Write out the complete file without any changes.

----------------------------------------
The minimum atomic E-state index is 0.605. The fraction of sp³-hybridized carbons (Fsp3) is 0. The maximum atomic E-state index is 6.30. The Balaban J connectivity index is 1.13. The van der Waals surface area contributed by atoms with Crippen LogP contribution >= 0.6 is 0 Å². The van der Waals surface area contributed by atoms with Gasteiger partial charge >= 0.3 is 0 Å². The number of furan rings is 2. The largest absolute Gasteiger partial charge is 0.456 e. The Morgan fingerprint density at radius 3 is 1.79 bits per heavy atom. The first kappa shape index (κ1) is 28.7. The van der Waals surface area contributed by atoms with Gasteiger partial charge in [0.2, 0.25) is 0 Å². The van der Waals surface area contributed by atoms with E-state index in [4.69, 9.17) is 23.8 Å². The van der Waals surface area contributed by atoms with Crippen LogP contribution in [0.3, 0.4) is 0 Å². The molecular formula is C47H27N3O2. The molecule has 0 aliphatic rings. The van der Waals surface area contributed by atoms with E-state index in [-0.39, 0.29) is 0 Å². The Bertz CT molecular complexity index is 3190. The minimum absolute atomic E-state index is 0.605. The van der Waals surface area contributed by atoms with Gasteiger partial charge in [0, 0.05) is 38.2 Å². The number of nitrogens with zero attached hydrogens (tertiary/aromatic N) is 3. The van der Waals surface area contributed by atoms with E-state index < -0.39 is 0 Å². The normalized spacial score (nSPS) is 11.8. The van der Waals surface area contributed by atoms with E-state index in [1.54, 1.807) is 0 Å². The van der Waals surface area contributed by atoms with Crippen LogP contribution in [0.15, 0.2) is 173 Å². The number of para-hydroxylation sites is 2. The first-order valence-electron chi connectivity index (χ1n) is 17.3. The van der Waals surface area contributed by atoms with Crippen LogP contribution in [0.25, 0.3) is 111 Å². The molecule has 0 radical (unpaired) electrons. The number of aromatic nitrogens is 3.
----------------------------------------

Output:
The minimum atomic E-state index is 0.605. The fraction of sp³-hybridized carbons (Fsp3) is 0. The maximum atomic E-state index is 6.30. The Balaban J connectivity index is 1.13. The van der Waals surface area contributed by atoms with Crippen LogP contribution >= 0.6 is 0 Å². The van der Waals surface area contributed by atoms with Gasteiger partial charge >= 0.3 is 0 Å². The number of furan rings is 2. The largest absolute Gasteiger partial charge is 0.456 e. The Morgan fingerprint density at radius 3 is 1.79 bits per heavy atom. The first kappa shape index (κ1) is 28.7. The van der Waals surface area contributed by atoms with Gasteiger partial charge in [0.2, 0.25) is 0 Å². The van der Waals surface area contributed by atoms with E-state index in [4.69, 9.17) is 23.8 Å². The van der Waals surface area contributed by atoms with Crippen LogP contribution in [0.3, 0.4) is 0 Å². The molecular formula is C47H27N3O2. The molecule has 0 aliphatic rings. The van der Waals surface area contributed by atoms with E-state index in [-0.39, 0.29) is 0 Å². The Bertz CT molecular complexity index is 3190. The minimum absolute atomic E-state index is 0.605. The van der Waals surface area contributed by atoms with Gasteiger partial charge in [0, 0.05) is 38.2 Å². The number of nitrogens with zero attached hydrogens (tertiary/aromatic N) is 3. The van der Waals surface area contributed by atoms with E-state index < -0.39 is 0 Å². The normalized spacial score (nSPS) is 11.8. The van der Waals surface area contributed by atoms with E-state index in [1.54, 1.807) is 0 Å². The van der Waals surface area contributed by atoms with Crippen LogP contribution in [0.15, 0.2) is 173 Å². The number of para-hydroxylation sites is 2. The first-order valence-electron chi connectivity index (χ1n) is 17.3. The van der Waals surface area contributed by atoms with Crippen LogP contribution in [0.25, 0.3) is 111 Å². The molecule has 0 radical (unpaired) electrons. The number of aromatic nitrogens is 3.